Sailors abandoned off UAE coast to remain at sea until demands are met
A group of abandoned sailors engaged in a long standoff with a shipping company have vowed to stay on-board off the UAE coast until they get the full wages they are owed.
The sailors, some of whom have been on board for more than two years, have faced intimidation and verbal threats from the companies refusing to pay their outstanding salaries, The National reported.
Some sailors on board ships off the coast of Ajman, Sharjah and Umm al-Quwain conceded in their fight earlier this month, agreeing to accept half of the wages they are owed in return for having the vessels towed to shore.
A total of 31 crew members have been on board the seven ships - some since October 2016.
The crew of one ship, the MV Azraqmoiah, have vowed to remain on board the tanker until they receive the full amount of their outstanding salaries.
Oath Marine Services, the Indian shipping agent which supplied the crew to work on the ship, says it will lose money if it repays the sailors' wages in full.
The ship's captain claims his ten person crew has been on the receiving end of threats from Oath.
"We are in a critical situation here, yet we are now getting abusive and threatening demands," said Captain Ayyaapa Swaminathan, owed about $77,000.
"The men are getting scared by this intimidation and are unsure of our safety when we are repatriated to India."
The other crew members are owed around $10,000 each, in addition to end of service payments and repatriation costs.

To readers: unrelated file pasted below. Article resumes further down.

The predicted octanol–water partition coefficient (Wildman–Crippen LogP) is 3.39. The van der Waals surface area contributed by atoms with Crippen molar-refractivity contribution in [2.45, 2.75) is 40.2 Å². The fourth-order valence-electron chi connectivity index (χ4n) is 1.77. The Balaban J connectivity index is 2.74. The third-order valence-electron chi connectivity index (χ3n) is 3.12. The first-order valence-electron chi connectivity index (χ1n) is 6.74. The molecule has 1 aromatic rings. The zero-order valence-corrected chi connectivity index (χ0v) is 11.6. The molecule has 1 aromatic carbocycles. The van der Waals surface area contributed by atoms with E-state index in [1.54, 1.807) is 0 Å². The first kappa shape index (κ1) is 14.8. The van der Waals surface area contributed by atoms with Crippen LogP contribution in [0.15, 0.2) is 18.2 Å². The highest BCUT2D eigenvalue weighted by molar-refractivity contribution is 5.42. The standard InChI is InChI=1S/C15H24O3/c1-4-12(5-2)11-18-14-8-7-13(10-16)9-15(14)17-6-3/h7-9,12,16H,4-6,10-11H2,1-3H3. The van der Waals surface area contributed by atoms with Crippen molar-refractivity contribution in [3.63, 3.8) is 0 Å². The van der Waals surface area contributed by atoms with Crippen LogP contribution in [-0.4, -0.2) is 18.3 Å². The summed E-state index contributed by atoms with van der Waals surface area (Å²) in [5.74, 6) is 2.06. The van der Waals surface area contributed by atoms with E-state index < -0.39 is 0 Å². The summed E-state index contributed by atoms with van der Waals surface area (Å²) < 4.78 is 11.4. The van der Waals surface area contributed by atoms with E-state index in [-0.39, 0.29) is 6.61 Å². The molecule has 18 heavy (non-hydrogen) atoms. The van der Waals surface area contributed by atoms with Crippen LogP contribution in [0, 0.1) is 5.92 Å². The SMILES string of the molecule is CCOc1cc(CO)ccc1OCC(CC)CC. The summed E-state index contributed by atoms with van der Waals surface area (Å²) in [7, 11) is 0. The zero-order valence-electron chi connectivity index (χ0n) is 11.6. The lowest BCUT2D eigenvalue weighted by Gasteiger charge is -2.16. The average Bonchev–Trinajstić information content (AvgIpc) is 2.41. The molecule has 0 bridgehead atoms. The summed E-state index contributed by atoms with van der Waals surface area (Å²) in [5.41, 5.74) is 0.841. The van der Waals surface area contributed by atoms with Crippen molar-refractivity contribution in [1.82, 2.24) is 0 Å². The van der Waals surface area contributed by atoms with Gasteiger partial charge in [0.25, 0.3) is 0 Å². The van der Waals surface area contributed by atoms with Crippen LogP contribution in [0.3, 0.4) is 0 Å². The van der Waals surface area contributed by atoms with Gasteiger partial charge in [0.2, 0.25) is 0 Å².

Swaminathan has lodged a complaint with the Directorate General of Shipping India (DGSI), which confirmed it has begun an investigation into the threats and unpaid salaries.
Oath denies the captain's claims.
"This office has already taken up the issue of abandonment and non payment of wages by the owner and with the UAE Federal Transport Authority," said Subhash Barguzer, deputy director of DGSI, said.
"We are in regular touch with the crew."
The sailors' lawyers say Oath, which describes itself as the "leading manning company in Dubai", could make thousands of dollars in commission if crew members accept less than their full wages.
The company's recruitment and placement services license has already been revoked by the DGSI following the abandonment of the ships.
Several of the other six vessels operated by Oath have already been towed to shore, with some of the crew repatriated.
One of the ships will be towed to India and sold for scrap, in order to settle some of the outstanding debt.
Four crew members on the Tamim Aldar were taken to land this week after accepting half of their outstanding salaries.
Another five sailors remain on board the ship, where only one generator is working, meaning the crew only have access to power for four hours a day.
The ship's owner has not provided fuel or supplies since December.
Charities have stepped in to provide water and food, and the Indian Embassy has delivered medication for the ship's captain.